Concorde: A Photographic History
by Jonathan Falconer
You might be looking at the 18 feet of Concorde books on your bookshelf and wonder what could there possibly be that’s new under the sun? Been there, done that. Not so fast there . . . even if all the birdwatchers we know and love are in your Rolodex or you have some other inside track to unpublished photos, chances are there are images in this book you haven’t seen yet. Author Falconer, on the other hand, certainly does have an inside track: he worked with Concorde Chief Test Pilot Brian Trubshaw on his biography (1998) and on his book Concorde, The Inside Story (2000). Add to that a lifelong interest in Concorde as well as some 20 other aviation books to his name, plus the fact that he’s a professional book editor (for this publisher, Haynes), and prepare to raise your expectations.
This book is all about the photos. Photos from private collections, photos from manufacturer and airline archives, photos the author himself took. In other words, photos you cannot possibly have all seen already.
To be sure, some are the unusual standbys; good shots but—because they’re good—published before and therefore already known to the Concorde connoisseur (for example, the entire fleet in mothballs at Heathrow). Some others are similar to, but not the same as, the well-known iconic ones such as the formation flights with the Red Arrows acrobatic team or Concorde on its barge in New York City. But many in this collection of over 200 photos by professionals and amateurs are here published for the first time.
Divided into 17 chapters the book covers the entire life span of the aircraft from design to eventual retirement. Except for a brief Introduction that summarizes key points and a few remarks introducing each individual chapter, there is no other text than extensive photo captions. The photos identify planes by serial or registration number and state the photographer. All the photos are in color, many are large, a very few are unsharp. If it matters, most images are of British Airways planes. Interestingly, even though most of the aircraft’s “incidents” involved wheels/hubs/tires there’s not a single photo of such a mishap and only one that shows rudder failure of which Concorde suffered several.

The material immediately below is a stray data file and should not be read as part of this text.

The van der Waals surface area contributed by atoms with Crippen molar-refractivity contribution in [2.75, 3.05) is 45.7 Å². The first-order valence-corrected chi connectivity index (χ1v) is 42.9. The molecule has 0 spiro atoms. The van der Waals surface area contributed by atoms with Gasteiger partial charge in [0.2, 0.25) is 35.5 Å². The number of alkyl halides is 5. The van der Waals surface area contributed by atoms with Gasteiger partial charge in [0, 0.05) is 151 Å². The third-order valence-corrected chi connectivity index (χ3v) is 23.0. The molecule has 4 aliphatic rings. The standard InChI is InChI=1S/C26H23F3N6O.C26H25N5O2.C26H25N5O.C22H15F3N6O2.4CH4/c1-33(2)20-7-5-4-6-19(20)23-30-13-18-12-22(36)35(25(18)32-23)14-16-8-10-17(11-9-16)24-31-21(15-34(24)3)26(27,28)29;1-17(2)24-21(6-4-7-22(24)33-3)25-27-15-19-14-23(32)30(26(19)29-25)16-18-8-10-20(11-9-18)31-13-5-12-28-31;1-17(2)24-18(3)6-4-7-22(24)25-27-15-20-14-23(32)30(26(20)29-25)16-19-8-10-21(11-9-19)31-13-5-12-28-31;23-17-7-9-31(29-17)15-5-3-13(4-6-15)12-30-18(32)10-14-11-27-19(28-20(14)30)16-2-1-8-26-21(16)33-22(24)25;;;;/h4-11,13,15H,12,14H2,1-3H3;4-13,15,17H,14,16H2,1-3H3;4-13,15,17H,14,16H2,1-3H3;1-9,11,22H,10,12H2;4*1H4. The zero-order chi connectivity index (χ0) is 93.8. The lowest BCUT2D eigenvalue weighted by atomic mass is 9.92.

Proving the point that a photo is worth a thousand words, there is one here of a flight engineer’s hat placed into a gap between his console and the bulkhead that routinely opened because Concorde grew in length by almost a foot during flight. On many supersonic retirement flights these hats were left in place when the plane shrank again, wedged in place for eternity. If you ever notice that in a museum, now you know why!
Appended are the histories of each of the 20 aircraft listing first/last flight, no. of flights/hours, no. of supersonic flights, and the ominous entry “fate” which gives their current whereabouts or status. Proving yet again that no one book does everything, this one provides another list recording all final flights by serial no., date, registration, crew, route, departure/arrival time, max. speed/height, and purpose of flight. The book also includes a Bibliography, list of Concorde-related websites and museum links, and an Index.
So, make room for another inch of book!
Copyright 2010, Sabu Advani (speedreaders.info)